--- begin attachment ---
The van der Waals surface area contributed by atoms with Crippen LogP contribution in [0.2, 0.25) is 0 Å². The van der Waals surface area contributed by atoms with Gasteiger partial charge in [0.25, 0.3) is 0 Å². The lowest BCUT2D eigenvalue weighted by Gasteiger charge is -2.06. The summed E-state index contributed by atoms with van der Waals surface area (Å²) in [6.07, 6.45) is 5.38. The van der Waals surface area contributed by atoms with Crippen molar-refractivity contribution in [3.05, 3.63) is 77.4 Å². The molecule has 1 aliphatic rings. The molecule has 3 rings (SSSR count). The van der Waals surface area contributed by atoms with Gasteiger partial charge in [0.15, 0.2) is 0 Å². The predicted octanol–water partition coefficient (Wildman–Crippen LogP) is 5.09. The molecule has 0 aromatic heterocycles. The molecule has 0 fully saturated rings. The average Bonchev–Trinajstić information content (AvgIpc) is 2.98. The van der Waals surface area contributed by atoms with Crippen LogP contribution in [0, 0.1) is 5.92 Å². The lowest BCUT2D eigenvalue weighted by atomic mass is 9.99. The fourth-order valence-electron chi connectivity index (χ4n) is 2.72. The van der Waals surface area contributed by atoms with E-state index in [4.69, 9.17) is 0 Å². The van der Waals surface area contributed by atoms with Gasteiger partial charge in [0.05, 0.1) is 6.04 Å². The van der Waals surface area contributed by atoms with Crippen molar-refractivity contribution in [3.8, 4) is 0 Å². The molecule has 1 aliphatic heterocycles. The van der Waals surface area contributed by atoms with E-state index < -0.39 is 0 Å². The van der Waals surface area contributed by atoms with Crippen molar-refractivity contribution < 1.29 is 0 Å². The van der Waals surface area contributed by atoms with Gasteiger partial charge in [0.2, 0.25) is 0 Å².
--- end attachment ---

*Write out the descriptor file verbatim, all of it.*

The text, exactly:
The van der Waals surface area contributed by atoms with Crippen LogP contribution in [0.2, 0.25) is 0 Å². The van der Waals surface area contributed by atoms with Gasteiger partial charge in [0.25, 0.3) is 0 Å². The lowest BCUT2D eigenvalue weighted by Gasteiger charge is -2.06. The summed E-state index contributed by atoms with van der Waals surface area (Å²) in [6.07, 6.45) is 5.38. The van der Waals surface area contributed by atoms with Crippen molar-refractivity contribution in [3.05, 3.63) is 77.4 Å². The molecule has 1 aliphatic rings. The molecule has 3 rings (SSSR count). The van der Waals surface area contributed by atoms with Gasteiger partial charge in [0.15, 0.2) is 0 Å². The predicted octanol–water partition coefficient (Wildman–Crippen LogP) is 5.09. The molecule has 0 aromatic heterocycles. The molecule has 0 fully saturated rings. The average Bonchev–Trinajstić information content (AvgIpc) is 2.98. The van der Waals surface area contributed by atoms with Crippen LogP contribution in [0, 0.1) is 5.92 Å². The lowest BCUT2D eigenvalue weighted by atomic mass is 9.99. The fourth-order valence-electron chi connectivity index (χ4n) is 2.72. The van der Waals surface area contributed by atoms with E-state index in [4.69, 9.17) is 0 Å². The van der Waals surface area contributed by atoms with Gasteiger partial charge in [0.05, 0.1) is 6.04 Å². The van der Waals surface area contributed by atoms with Crippen molar-refractivity contribution in [3.8, 4) is 0 Å². The molecule has 1 aliphatic heterocycles. The van der Waals surface area contributed by atoms with E-state index < -0.39 is 0 Å². The van der Waals surface area contributed by atoms with Crippen molar-refractivity contribution < 1.29 is 0 Å². The van der Waals surface area contributed by atoms with Gasteiger partial charge in [0.2, 0.25) is 0 Å².